The Huntington is the perfect place for you and your family to get a little something extra out of the traditional “walk in the park”. Pack up your sunscreen and put on some comfy shoes, because you’ll be doing plenty of walking–and sunbathing! Get ready to enjoy a beautiful day of art and plenty of themed gardens.
1. Audio Tours
There’s a lot of territory to cover at the Huntington, so we suggest mapping your visit in advance and downloading the museum’s free audio tours on iTunes. Rather than rent out a device once you arrive, you can download tours of the gardens and galleries before you arrive, so they’re on your iPod and ready to go.
2. Dibner Hall of the History of Science
On your way out to the gardens, make a stop in the Library Exhibition Hall, home to the “Beautiful Science” exhibit. Although the exterior is currently under construction, the interior is completely intact and ready to bestow all it’s knowledge upon your children. All you have to do is enter by going up the wheelchair ramp located on the left of the building. Here, there’s all sorts of information on topics ranging from the history of the heliocentric theory to the development of modern medicine. You can even listen to an excerpt from Galileo’s description of the moon through a telescope.
Keep moving through the grounds until you reach the Conservatory. We should warn you that you won’t escape the Pasadena heat just because you’re indoors, (the Conservatory is kept rather humid, just the way the plants like it) but it’s worth a little sweat. Have your kids explore the different kinds of plants housed here by finding interactive stations located around the entire building. These contain loads of information about what different plants are used for, and kids will especially love the stations with “squeeze and sniff” bottles.
4. Children’s Garden
Just outside the Conservatory lies the children’s garden, complete with miniature mazes and plenty of water fixtures for kids to play in. Your extra-little ones can enter through the small wooden blue door rather than just walk around it, but parents beware: that option is for people under four feet tall. Make sure you’ve slathered them with sunscreen, and then watch as they enjoy all the different aspects of this garden made just for kids.
5. The Huntington Arts Gallery
Like almost everything else at the Huntington, the main art gallery is a big place. So, especially if you’re with kids who have relatively short attention spans, we suggest you head straight for the Thornton Portrait Gallery. Here you’ll find Thomas Gainsborough’s iconic Blue Boy, which is definitely a must-see in this gallery in particular. If you need some assistance getting your kids interested in the painting, have them pick an information card out of a slit in the benches around the gallery, which will direct your kids to pay attention to Gainsborough’s brush stroke style.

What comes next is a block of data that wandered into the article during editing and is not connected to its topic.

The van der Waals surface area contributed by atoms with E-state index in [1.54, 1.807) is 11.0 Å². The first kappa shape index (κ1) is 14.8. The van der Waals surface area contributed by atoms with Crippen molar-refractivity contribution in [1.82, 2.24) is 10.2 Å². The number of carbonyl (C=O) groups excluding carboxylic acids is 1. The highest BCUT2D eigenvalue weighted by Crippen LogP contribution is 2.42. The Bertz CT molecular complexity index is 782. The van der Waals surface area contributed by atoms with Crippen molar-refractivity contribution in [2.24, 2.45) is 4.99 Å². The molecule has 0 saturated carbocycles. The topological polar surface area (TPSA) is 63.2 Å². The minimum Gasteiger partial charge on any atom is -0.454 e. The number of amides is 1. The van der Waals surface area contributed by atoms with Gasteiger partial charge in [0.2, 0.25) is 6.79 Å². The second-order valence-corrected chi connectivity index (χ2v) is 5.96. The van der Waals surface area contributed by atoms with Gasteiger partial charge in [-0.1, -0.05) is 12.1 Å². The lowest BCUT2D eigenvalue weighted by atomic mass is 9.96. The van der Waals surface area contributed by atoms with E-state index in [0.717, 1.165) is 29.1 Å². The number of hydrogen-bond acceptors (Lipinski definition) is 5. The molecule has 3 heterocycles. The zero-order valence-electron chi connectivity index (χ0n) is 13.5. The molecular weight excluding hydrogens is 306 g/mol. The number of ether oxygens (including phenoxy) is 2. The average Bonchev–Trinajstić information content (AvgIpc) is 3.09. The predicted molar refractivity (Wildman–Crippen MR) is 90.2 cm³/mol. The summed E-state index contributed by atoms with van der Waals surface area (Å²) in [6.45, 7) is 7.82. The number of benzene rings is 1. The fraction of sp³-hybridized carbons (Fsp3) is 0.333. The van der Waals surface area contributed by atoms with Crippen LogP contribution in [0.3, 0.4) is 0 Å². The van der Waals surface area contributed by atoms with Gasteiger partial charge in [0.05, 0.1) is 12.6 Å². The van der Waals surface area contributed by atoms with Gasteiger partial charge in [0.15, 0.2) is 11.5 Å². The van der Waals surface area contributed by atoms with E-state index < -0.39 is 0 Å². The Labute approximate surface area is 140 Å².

6. Chinese Garden
This portion of the tour will include plenty of walking, so make sure you wear some comfy shoes! Start your garden tour in the Chinese Garden, where you and your family can take in the picturesque landscape. A favorite of Chinese food lovers will certainly be the restaurant housed inside the garden. If all the museum-going has worked up your appetite, put your order in for some chow mein!
7. Rose Garden and Rose Garden Café
The Rose Garden is certainly among the most beautiful and aromatically pleasing attractions at the Huntington. You and your family will enjoy roaming through the rows and columns of roses and learning the names different species, just beware of any stray thorns. If you need a break from all the walking, grab a snack and a nice spot in the shaded Rose Garden Café, which offers a tasty selection of warm and cold sandwiches, salads, small plates, and desserts.
8. Japanese Garden
Complete with koi ponds, a moon bridge, and traditional Japanese teahouse, the quaint Japanese Garden is the perfect destination for families to enjoy at the Huntington, and is located just down the hill from the Rose Garden. Pay special attention to the Japanese House in the middle of the garden, where both children and adults can appreciate the striking restoration work that was completed this past April.
9. Greene and Greene
Once you’ve finished your walk around the gardens, don’t forget to stop in the Virginia Steele Scott Galleries of American Art, home to a collection of furniture crafted by Charles Sumner Greene and Henry Mather Greene in the twentieth century. The brothers pioneered the Arts and Crafts movement, and their work is characterized by attention to proportions and detailed woodwork.
10. Bookstore and More
Before you depart, be sure hit the bookstore on your way out. It will be located on the left hand side as you exit. Here, you’ll find all sorts of fun jewelry, calendars, and plenty of books on a wide variety of subjects (like how to make your own Japanese garden!). Poke around the kid’s section for your little ones, but you might want to be wary of “The Book of Totally Irresponsible Science”…or not?
Past articles about The Huntington